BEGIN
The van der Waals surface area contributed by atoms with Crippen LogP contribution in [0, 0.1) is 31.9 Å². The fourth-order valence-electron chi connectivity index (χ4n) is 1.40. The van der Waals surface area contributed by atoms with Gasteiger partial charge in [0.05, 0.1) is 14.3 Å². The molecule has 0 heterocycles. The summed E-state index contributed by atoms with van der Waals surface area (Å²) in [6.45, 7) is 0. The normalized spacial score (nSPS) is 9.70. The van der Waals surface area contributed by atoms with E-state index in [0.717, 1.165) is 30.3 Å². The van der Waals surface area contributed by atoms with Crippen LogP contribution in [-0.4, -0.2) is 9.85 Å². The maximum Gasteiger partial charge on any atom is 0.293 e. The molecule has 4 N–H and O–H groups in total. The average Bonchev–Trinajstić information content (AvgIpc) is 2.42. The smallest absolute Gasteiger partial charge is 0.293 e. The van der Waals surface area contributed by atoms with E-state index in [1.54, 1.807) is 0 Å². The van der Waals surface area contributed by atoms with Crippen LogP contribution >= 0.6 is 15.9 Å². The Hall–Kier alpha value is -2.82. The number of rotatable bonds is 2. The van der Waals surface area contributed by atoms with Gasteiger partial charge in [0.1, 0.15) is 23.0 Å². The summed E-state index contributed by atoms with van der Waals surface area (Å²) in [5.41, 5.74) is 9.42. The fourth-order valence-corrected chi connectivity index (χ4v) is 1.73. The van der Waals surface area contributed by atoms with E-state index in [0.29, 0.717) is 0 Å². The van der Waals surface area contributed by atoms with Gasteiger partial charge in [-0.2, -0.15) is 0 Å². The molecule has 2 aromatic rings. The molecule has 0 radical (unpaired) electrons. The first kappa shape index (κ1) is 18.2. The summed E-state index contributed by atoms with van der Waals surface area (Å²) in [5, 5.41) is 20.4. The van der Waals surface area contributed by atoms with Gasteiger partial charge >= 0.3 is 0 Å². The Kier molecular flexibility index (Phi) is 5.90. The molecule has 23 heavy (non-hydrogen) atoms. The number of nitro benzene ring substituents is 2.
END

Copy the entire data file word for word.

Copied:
The van der Waals surface area contributed by atoms with Crippen LogP contribution in [0, 0.1) is 31.9 Å². The fourth-order valence-electron chi connectivity index (χ4n) is 1.40. The van der Waals surface area contributed by atoms with Gasteiger partial charge in [0.05, 0.1) is 14.3 Å². The molecule has 0 heterocycles. The summed E-state index contributed by atoms with van der Waals surface area (Å²) in [6.45, 7) is 0. The normalized spacial score (nSPS) is 9.70. The van der Waals surface area contributed by atoms with E-state index in [0.717, 1.165) is 30.3 Å². The van der Waals surface area contributed by atoms with Crippen LogP contribution in [-0.4, -0.2) is 9.85 Å². The maximum Gasteiger partial charge on any atom is 0.293 e. The molecule has 4 N–H and O–H groups in total. The average Bonchev–Trinajstić information content (AvgIpc) is 2.42. The smallest absolute Gasteiger partial charge is 0.293 e. The van der Waals surface area contributed by atoms with E-state index in [1.54, 1.807) is 0 Å². The van der Waals surface area contributed by atoms with Crippen LogP contribution >= 0.6 is 15.9 Å². The Hall–Kier alpha value is -2.82. The number of rotatable bonds is 2. The van der Waals surface area contributed by atoms with Gasteiger partial charge in [0.1, 0.15) is 23.0 Å². The summed E-state index contributed by atoms with van der Waals surface area (Å²) in [5.41, 5.74) is 9.42. The fourth-order valence-corrected chi connectivity index (χ4v) is 1.73. The van der Waals surface area contributed by atoms with E-state index in [0.29, 0.717) is 0 Å². The van der Waals surface area contributed by atoms with Gasteiger partial charge in [-0.2, -0.15) is 0 Å². The molecule has 2 aromatic rings. The molecule has 0 radical (unpaired) electrons. The first kappa shape index (κ1) is 18.2. The summed E-state index contributed by atoms with van der Waals surface area (Å²) in [5, 5.41) is 20.4. The van der Waals surface area contributed by atoms with Gasteiger partial charge >= 0.3 is 0 Å². The Kier molecular flexibility index (Phi) is 5.90. The molecule has 23 heavy (non-hydrogen) atoms. The number of nitro benzene ring substituents is 2.